Normally, courts would treat both Walker and Gruber’s statements even more dismissively because neither man was in the legislature during Obamacare’s enactment. Walker’s statement, however, falls into an exception to this rule that makes it highly relevant to the outcome of King. To understand why, it’s important to understand fully how the King plaintiffs characterize the Affordable Care Act.

The essence of the King plaintiffs’ reading of the law is that Congress viewed the question of whether state or federal bureaucrats operate each exchange as a matter of such overarching importance that they were willing to deny health care to millions of people — in order to ensure that the people running the exchanges all drew a state paycheck. The plaintiffs argue that the tax credits are part of “a variety of ‘carrots’ and ‘sticks’ to induce states to establish Exchanges voluntarily.” In essence, they claim, Congress used the threat that a state’s citizens could lose access to billions of dollars worth of subsidies in order to coerce the states into setting up their own exchange.

The Constitution places limits on states’ power to do this sort of thing, however. When the federal government conditions payment of federal money upon states taking a particular action, those conditions are unconstitutional “if a State is unaware of the conditions or is unable to ascertain what is expected of it.” Moreover, the question or whether a state is able to ascertain what strings come attached to the funds is evaluated “from the perspective of a state official who is engaged in the process of deciding whether the State should accept . . . the obligations that go with those funds.”

This is why Walker’s views hold special significance. Walker, in his own words, “spent nearly two years” studying the differences between state and federal exchanges, and he learned that “there’s no real substantive difference between a federal exchange [and] a state exchange.” Indeed, as Cannon points out, Walker set up an entire state program premised on the idea that federally-run exchanges are permitted to provide tax credits just like state-run exchanges. Walker’s views, in other words, demonstrate that “a state official who is engaged in the process of deciding whether” Wisconsin should set up its own exchange was unable to ascertain the alleged consequences of this decision. Thus, even if the King plaintiffs are correct that Obamacare conditions tax credits on a state setting up its own exchange, that condition is unconstitutional.

Walker, it should be noted, is hardly alone among Republican governors in his belief that “there’s no real substantive difference between a federal exchange [and] a state exchange.” Nebraska Gov. Dave Heineman (R) said that “[o]n the key issues, there is no real operational difference between a federal exchange and a state exchange.” Former Virginia Gov. Bob McDonnell (R) explained that his state would opt for a federally-run exchange because there was no evidence of any “clear benefits of a state run exchange to our citizens.” A Supreme Court brief filed by the governors or attorneys general of 24 states explained that the Obamacare “can only operate in the manner that Congress intended” if the tax credits are “intact.”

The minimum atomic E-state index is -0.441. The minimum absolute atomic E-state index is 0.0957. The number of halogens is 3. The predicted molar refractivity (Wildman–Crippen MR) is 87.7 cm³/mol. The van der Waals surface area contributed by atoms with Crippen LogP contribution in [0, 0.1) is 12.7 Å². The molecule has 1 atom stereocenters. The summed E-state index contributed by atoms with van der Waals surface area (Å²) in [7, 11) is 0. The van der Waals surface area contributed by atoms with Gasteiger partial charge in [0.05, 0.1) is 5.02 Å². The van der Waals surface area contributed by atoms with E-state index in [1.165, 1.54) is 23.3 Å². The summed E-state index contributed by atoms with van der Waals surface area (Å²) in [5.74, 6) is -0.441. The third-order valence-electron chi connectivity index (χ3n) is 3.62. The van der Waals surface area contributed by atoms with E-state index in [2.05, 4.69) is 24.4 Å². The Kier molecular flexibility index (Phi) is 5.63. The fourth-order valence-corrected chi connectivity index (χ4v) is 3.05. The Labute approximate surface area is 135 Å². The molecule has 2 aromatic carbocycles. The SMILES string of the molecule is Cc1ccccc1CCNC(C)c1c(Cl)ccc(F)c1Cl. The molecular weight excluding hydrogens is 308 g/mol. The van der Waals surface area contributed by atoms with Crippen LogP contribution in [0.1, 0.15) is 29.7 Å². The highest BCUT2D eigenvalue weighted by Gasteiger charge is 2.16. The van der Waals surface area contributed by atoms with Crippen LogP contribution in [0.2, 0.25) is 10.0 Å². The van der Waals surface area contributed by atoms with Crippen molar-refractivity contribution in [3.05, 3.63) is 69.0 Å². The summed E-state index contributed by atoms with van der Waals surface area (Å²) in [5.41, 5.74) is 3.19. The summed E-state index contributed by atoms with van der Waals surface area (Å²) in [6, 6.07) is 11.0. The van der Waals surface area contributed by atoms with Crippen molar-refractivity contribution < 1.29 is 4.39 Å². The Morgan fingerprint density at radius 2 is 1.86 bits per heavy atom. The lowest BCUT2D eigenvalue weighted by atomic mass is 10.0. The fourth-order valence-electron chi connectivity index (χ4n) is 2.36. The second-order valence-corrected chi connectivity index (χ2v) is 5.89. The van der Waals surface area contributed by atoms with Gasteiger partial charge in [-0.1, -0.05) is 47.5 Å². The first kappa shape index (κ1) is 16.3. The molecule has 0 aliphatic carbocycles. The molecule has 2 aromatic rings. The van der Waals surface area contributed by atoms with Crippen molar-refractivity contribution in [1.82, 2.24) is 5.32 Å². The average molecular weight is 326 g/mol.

The law’s staunchest opponents in the states, in other words, including two dozen officials who were actively trying to destroy the Affordable Care Act, were “unable to ascertain” that they could thwart one of the law’s central provisions if they refused to set up a state-run exchange. The King plaintiffs’ reading of the law is unconstitutional.

Congress and Contracts

One caveat to this observation is that the Supreme Court has historically limited conditional grant programs under a slightly different set of circumstances than the plaintiffs allege in King. Typically, when Congress conditions a federal grant on states taking a particular action, they offer to give money to the state. This, for example, is how Medicaid works. The federal government offers money to the states that each state can use to provide health care to low-income individuals, but states that accept the money must comply with certain conditions.

The King plaintiffs, by contrast, claim that Obamacare offers money to third parties, but only if the state where those third parties reside agrees to comply with certain conditions. Nevertheless, this is a distinction that the King plaintiffs should not be able to make, according to Yale Law Professor Abbe Gluck. The King plaintiffs, “frame their whole case on” the idea that the law uses “carrots and sticks” to goad states to set up their own exchanges, just like Medicaid uses a similar approach to coax the states into setting up health programs for their low-income residents. Obamacare’s opponents, Gluck asserts, “can’t have their cake and eat it too.” That is, they “can’t say it looks like Medicaid where it is relevant to [their argument],” but it that doesn’t look like Medicaid “when it comes to Scott Walker’s comments.”